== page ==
by Melissa Wehler
It’s fair to say that students don’t care about objectives—at least, they don’t care about the word “objectives.” After all, they haven’t been engaged in conversations about practice-based pedagogy or learning assessment. They haven’t had to measure student artifacts against benchmarks nor have they thought about constructing the “narrative” of a college course. What they do care about, however, is understanding the “bigger picture”: what are they going to learn, how they are going to learn it, and why. In faculty-speak, they care about objectives.
So, how can we talk to students about objectives in a way that makes sense? Here are some tips to help connect the theory of learning to the learners:
Make it part of the course’s narrative. We know that learning objectives on a course syllabus provide helpful goals posts for student performance and learning. You can use these goal posts to signal a transition between learning units, demonstrate connections between topics, and reinforce the underlying theory or thesis of the course. Students can track their progress through the course by using your narrative and the corresponding objectives to help create the “bigger picture.”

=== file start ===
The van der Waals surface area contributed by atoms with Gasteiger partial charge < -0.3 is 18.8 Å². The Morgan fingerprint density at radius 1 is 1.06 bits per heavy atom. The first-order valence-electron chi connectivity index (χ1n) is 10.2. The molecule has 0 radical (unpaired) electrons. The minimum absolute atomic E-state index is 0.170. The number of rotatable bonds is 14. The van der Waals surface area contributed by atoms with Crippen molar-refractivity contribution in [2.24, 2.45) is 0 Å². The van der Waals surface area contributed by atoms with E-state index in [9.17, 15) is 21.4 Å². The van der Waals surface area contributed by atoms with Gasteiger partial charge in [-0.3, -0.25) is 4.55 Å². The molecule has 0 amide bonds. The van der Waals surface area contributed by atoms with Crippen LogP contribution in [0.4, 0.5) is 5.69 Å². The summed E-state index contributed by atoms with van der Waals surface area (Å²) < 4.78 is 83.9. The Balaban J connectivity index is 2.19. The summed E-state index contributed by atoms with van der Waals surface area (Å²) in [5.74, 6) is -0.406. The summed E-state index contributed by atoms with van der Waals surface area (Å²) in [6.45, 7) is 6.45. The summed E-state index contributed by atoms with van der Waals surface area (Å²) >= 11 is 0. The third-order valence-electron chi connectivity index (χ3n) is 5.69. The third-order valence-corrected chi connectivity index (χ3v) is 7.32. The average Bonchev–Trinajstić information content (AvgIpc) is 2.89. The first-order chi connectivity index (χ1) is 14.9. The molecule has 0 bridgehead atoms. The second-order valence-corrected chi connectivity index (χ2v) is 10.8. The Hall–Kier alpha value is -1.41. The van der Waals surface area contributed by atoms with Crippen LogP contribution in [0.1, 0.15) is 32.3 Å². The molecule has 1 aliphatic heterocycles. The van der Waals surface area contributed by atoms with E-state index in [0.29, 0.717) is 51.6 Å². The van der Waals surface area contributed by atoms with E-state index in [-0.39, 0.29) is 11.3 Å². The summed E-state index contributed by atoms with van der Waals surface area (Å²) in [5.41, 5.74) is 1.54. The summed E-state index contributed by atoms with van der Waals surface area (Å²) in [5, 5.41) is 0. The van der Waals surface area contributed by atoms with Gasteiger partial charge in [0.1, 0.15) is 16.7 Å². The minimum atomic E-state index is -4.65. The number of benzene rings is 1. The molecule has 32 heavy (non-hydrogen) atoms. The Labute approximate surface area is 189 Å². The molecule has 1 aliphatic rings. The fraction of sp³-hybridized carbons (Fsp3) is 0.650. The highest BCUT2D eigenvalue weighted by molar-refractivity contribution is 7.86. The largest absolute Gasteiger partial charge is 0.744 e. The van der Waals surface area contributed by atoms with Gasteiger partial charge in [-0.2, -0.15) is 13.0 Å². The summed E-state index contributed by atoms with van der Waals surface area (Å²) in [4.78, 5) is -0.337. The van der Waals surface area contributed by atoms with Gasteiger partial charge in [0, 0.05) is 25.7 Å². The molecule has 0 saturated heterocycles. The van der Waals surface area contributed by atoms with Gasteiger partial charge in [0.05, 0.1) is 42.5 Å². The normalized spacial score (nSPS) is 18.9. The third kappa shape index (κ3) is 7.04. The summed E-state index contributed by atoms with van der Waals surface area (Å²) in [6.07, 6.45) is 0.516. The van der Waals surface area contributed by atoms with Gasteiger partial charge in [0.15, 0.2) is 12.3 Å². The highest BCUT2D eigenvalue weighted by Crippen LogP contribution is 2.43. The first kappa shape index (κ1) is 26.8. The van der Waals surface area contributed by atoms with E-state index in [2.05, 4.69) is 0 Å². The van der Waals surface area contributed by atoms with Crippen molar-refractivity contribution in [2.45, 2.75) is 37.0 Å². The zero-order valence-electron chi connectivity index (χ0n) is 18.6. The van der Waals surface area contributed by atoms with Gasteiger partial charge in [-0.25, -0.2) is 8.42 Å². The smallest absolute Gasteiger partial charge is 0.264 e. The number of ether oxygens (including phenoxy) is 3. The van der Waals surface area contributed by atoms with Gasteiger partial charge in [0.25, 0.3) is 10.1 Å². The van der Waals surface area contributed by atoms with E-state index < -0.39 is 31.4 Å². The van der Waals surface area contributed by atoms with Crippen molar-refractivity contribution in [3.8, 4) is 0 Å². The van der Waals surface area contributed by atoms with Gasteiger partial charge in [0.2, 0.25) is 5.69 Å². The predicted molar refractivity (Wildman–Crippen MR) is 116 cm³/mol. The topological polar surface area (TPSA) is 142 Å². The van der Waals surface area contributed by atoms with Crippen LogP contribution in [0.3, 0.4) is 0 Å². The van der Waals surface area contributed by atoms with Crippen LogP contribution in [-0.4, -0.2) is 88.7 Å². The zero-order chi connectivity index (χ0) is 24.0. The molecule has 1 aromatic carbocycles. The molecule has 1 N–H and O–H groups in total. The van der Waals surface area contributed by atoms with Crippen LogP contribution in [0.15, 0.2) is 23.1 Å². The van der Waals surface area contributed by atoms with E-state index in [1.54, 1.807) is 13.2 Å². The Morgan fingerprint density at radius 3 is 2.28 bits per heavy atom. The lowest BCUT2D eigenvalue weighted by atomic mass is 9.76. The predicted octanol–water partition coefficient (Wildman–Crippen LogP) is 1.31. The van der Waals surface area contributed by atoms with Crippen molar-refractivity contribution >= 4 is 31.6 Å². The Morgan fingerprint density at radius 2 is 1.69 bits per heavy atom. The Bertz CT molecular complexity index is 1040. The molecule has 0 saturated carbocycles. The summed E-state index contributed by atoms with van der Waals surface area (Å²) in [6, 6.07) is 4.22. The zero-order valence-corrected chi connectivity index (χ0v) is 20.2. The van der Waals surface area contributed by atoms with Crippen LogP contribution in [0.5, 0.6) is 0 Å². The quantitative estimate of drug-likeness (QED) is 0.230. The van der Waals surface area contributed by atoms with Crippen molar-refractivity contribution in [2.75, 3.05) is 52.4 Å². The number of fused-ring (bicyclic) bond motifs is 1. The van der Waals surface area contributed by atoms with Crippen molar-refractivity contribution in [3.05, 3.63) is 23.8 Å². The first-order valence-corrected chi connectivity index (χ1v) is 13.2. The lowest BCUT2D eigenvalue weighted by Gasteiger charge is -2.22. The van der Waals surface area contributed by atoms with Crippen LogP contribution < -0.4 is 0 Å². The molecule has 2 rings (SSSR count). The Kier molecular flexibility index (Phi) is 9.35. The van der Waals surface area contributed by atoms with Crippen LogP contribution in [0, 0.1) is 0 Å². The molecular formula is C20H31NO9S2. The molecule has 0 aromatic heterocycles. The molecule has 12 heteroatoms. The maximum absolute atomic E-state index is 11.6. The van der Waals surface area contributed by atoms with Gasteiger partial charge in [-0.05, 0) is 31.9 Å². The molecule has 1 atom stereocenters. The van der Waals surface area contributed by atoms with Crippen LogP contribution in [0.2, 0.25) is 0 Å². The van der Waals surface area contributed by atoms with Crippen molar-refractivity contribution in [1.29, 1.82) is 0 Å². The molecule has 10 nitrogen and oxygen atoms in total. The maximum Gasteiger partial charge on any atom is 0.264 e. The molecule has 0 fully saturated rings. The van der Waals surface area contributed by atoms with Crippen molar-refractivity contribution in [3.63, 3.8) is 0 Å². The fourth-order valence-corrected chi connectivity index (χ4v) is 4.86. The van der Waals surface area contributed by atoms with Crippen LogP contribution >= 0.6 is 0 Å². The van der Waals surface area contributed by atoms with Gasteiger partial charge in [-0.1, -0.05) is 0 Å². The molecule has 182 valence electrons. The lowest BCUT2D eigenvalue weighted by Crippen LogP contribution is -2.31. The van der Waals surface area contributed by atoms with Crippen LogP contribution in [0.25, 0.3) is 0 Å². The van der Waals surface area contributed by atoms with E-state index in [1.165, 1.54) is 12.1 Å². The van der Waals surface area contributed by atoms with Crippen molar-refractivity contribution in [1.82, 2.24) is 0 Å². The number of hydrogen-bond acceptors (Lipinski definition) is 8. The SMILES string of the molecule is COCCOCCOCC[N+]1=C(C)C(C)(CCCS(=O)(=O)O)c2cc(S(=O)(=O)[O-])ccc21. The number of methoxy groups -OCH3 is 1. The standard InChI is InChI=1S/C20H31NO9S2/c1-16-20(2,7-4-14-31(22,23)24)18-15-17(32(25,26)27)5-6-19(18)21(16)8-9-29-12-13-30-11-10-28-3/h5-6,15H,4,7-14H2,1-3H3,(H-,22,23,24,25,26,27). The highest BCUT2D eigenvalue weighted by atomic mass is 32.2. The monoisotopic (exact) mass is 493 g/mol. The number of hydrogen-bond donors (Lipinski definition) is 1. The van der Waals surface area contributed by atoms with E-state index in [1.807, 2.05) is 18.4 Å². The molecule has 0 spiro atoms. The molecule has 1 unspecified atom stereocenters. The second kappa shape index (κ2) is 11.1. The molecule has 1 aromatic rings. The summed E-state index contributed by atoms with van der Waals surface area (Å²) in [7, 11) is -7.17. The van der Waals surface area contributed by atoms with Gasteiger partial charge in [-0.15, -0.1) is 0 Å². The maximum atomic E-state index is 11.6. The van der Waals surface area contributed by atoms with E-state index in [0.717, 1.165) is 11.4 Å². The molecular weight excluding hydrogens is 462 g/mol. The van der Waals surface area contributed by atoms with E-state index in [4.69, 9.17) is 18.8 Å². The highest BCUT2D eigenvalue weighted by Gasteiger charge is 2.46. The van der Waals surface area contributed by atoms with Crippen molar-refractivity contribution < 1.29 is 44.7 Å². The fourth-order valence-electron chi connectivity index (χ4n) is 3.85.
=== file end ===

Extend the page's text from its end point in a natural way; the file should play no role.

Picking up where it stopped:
Be transparent. Tell students why these objectives are important not only to their classwork but to their academic journey. Discuss how the skills and information you are teaching connect with previous learning experiences (general education courses, prerequisites) and future learning experiences (upper-level courses, capstones, internships). Most importantly: make sure your objectives are written for students.
Make constant connections. Sure, the objectives are in the course syllabus, but as we’ve already discussed, it’s going to take a lot of creativity to get them reading it on the first day. And while it’s important to go through the objectives on the first day, they aren’t just a first-day thing. You should remind students of the course objectives during your microlectures, in your assignment prompts, and as key elements of your rubrics. These connections help students (and you) to track their progress in these important course areas.
Point it out when they do it. Acknowledging (and dare I say, celebrating?) when students effectively engage with a course objective helps to concretize these goals. If students score well on an exam, write effective essays, or complete an in-class activity, point out how they are meeting a course objective. These acknowledgements reinforce that these goals are important and that they can and should be met.
Talking to students about objectives helps create a common understanding about the learning experience. It reinforces your purpose, contextualizes individual units, helps promote synthesis, and motivates progress.